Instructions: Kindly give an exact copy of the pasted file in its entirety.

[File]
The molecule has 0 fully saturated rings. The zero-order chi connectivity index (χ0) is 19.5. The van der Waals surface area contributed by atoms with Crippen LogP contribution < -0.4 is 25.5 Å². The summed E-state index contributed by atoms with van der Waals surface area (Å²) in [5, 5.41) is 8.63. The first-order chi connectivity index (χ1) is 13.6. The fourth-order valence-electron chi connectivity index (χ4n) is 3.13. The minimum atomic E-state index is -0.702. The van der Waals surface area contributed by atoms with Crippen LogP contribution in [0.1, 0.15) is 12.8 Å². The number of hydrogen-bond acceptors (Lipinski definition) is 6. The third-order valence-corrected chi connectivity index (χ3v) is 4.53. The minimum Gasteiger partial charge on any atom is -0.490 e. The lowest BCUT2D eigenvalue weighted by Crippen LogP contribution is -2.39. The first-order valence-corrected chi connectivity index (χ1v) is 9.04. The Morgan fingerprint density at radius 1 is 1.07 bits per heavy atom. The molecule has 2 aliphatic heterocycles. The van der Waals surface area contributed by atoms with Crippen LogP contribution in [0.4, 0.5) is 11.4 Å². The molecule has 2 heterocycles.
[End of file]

The molecule has 0 fully saturated rings. The zero-order chi connectivity index (χ0) is 19.5. The van der Waals surface area contributed by atoms with Crippen LogP contribution < -0.4 is 25.5 Å². The summed E-state index contributed by atoms with van der Waals surface area (Å²) in [5, 5.41) is 8.63. The first-order chi connectivity index (χ1) is 13.6. The fourth-order valence-electron chi connectivity index (χ4n) is 3.13. The minimum atomic E-state index is -0.702. The van der Waals surface area contributed by atoms with Crippen LogP contribution in [0.1, 0.15) is 12.8 Å². The number of hydrogen-bond acceptors (Lipinski definition) is 6. The third-order valence-corrected chi connectivity index (χ3v) is 4.53. The minimum Gasteiger partial charge on any atom is -0.490 e. The lowest BCUT2D eigenvalue weighted by Crippen LogP contribution is -2.39. The first-order valence-corrected chi connectivity index (χ1v) is 9.04. The Morgan fingerprint density at radius 1 is 1.07 bits per heavy atom. The molecule has 2 aliphatic heterocycles. The van der Waals surface area contributed by atoms with Crippen LogP contribution in [0.4, 0.5) is 11.4 Å². The molecule has 2 heterocycles.